His first league goals for the club would arrive the following February, both in the space of five minutes against Birmingham City. The game had begun with a sickening injury to teammate Eduardo, so for Walcott to emerge from his teammate’s shadow and hand his team a come-from-behind victory would have been huge.

Then, as the clock ticked past 90, Stuart Parnaby went down in the box, James McFadden scored the equalising penalty, William Gallas lost his shit and Arsenal embarked on what would end up being a run of one win in eight to cost them a shot at the title.

The third such occasion, as you’ve probably figured out if you didn’t already know, came in that second half at Anfield. Emmanuel Adebayor might have got the final touch, but it was – to all intents and purposes – a Walcott goal.

That Adebayor finish, six minutes from time, gave Arsenal the lead on away goals.

Bear in mind this was a Liverpool team who had been ruthless defensively, winning their four previous home games with only this stunning Marek Matějovský strike finding a way past Pepe Reina.

Liverpool’s back line were stingy at the best of times, and this was the best of times. Walcott ripping them all to shreds looks all the more impressive.

To take multiple defenders out of the game twice in the same run with a combination of pace and close-control is something you’d expect of the world’s best, not of a 19-year-old still making his mark and still waiting for his first competitive international appearance.

Had Arsenal held on against Chelsea, we would have been talking about The Moment Theo Walcott Arrived.

Had they clung to victory at Birmingham, Theo Walcott would have been The Here And Now For Arsenal.

Had they lasted just six more minutes at Anfield, the conversation would have turned to Theo Walcott And His Ability To Shine On The Biggest Stage Of Them All.

But they didn’t, and we weren’t, and he wasn’t. Steven Gerrard scored a penalty, Ryan Babel struck a fourth Liverpool goal in stoppage time, and Walcott was left condemned to a career of false dawns, as if he’d decided to lean into his own anti-hype.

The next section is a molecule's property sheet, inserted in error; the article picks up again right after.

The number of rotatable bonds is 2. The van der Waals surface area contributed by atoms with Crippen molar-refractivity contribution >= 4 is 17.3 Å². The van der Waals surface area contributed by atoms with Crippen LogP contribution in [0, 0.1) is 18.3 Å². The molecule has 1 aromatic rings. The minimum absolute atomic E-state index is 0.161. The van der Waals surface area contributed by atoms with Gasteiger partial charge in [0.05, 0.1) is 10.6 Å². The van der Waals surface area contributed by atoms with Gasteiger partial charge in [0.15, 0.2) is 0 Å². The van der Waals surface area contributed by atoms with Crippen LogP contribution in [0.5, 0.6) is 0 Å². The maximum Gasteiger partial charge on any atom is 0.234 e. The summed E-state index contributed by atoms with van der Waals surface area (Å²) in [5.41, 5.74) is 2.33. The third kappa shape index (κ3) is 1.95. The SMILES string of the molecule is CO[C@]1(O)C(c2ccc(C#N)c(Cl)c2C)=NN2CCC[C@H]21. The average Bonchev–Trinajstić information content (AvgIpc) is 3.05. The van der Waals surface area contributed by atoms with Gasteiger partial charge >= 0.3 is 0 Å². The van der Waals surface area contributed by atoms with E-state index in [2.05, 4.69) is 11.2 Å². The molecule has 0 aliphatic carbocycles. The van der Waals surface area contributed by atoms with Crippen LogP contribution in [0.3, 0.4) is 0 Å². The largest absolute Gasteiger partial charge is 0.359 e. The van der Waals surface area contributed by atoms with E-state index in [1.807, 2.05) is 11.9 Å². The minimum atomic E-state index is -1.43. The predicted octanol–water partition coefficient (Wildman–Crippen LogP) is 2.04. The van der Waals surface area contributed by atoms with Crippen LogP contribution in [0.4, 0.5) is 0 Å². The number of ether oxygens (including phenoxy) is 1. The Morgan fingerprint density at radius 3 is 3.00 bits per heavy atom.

He has achieved plenty since, but rarely at a stage as huge as this. His hat-trick against Newcastle in 2013 was impressive but inconsequential, while his contribution to a memorable Champions League comeback was rendered null and void by a Lionel Messi masterclass in the return leg.

Big goals are only big goals when your teammates help them cling on to that status.

Walcott has barely featured this season, through a combination of injury and selection preferences, and has been linked with a move away from north London in January.

Now back in training, he could be fit in time to make only his fourth league appearance of the season against Liverpool on Friday night, and his direct approach could be what’s needed to break through the Reds’ defence.

They have dropped points against Newcastle and Everton, games in which they created plenty of chances themselves but were undone by one-off moments from opposition forward, while they suffered their two defeats after struggling to deal with pacey attackers Son Heung-min and Gabriel Jesus.

However, when Walcott has been fit this season he has been unfancied, and there’s a sense that the latest incarnation is well adrift of his younger self. The Walcott of 2008 or 2010 could make a difference, but is there the same trust in the Walcott of 2017?

Since that Champions League game, he has scored just twice against Liverpool – an equaliser in a 2013 league game and the opener in last season’s opening-day league defeat.

Friday’s game could offer him a final chance to vanquish those ghosts, and the 2008 Walcott could surely do some damage, but could the 2017 version do the same?

By Tom Victor